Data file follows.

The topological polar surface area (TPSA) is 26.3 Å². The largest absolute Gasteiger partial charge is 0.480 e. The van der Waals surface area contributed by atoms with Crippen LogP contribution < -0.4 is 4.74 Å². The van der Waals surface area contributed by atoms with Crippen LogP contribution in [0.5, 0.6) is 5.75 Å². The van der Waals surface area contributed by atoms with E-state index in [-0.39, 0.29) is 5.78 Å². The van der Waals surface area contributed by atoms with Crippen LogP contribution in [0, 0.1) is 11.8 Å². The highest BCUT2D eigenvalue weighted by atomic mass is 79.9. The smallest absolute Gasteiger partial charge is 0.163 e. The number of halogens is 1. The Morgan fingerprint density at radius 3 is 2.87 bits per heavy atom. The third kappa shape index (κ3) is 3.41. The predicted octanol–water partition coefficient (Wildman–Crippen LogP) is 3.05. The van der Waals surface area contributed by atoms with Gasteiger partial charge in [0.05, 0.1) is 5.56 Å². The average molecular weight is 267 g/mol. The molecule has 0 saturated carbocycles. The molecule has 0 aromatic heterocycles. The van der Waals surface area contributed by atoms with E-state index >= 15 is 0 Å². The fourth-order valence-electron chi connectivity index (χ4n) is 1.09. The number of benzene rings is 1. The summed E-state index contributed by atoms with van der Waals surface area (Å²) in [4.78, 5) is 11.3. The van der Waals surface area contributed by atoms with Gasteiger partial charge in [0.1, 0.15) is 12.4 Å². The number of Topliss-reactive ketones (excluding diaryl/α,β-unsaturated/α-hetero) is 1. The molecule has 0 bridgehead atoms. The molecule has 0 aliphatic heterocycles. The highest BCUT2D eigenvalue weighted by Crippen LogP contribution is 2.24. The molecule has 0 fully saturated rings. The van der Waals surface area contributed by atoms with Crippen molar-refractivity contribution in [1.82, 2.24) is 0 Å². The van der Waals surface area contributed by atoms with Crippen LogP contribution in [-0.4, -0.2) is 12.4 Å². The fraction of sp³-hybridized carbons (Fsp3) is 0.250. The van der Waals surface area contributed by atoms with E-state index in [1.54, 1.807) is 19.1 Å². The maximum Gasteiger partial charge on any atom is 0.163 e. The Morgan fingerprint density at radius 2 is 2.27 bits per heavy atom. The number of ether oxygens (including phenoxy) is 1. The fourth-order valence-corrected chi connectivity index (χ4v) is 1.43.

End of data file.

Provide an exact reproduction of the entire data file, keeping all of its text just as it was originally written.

The topological polar surface area (TPSA) is 26.3 Å². The largest absolute Gasteiger partial charge is 0.480 e. The van der Waals surface area contributed by atoms with Crippen LogP contribution < -0.4 is 4.74 Å². The van der Waals surface area contributed by atoms with Crippen LogP contribution in [0.5, 0.6) is 5.75 Å². The van der Waals surface area contributed by atoms with E-state index in [-0.39, 0.29) is 5.78 Å². The van der Waals surface area contributed by atoms with Crippen LogP contribution in [0, 0.1) is 11.8 Å². The highest BCUT2D eigenvalue weighted by atomic mass is 79.9. The smallest absolute Gasteiger partial charge is 0.163 e. The number of halogens is 1. The Morgan fingerprint density at radius 3 is 2.87 bits per heavy atom. The third kappa shape index (κ3) is 3.41. The predicted octanol–water partition coefficient (Wildman–Crippen LogP) is 3.05. The van der Waals surface area contributed by atoms with Gasteiger partial charge in [0.05, 0.1) is 5.56 Å². The average molecular weight is 267 g/mol. The molecule has 0 saturated carbocycles. The molecule has 0 aromatic heterocycles. The van der Waals surface area contributed by atoms with E-state index >= 15 is 0 Å². The fourth-order valence-electron chi connectivity index (χ4n) is 1.09. The number of benzene rings is 1. The summed E-state index contributed by atoms with van der Waals surface area (Å²) in [4.78, 5) is 11.3. The van der Waals surface area contributed by atoms with Gasteiger partial charge in [0.1, 0.15) is 12.4 Å². The number of Topliss-reactive ketones (excluding diaryl/α,β-unsaturated/α-hetero) is 1. The molecule has 0 bridgehead atoms. The molecule has 0 aliphatic heterocycles. The highest BCUT2D eigenvalue weighted by Crippen LogP contribution is 2.24. The molecule has 0 fully saturated rings. The van der Waals surface area contributed by atoms with Crippen molar-refractivity contribution in [1.82, 2.24) is 0 Å². The van der Waals surface area contributed by atoms with Crippen LogP contribution in [-0.4, -0.2) is 12.4 Å². The fraction of sp³-hybridized carbons (Fsp3) is 0.250. The van der Waals surface area contributed by atoms with E-state index in [1.54, 1.807) is 19.1 Å². The maximum Gasteiger partial charge on any atom is 0.163 e. The Morgan fingerprint density at radius 2 is 2.27 bits per heavy atom. The number of ether oxygens (including phenoxy) is 1. The fourth-order valence-corrected chi connectivity index (χ4v) is 1.43.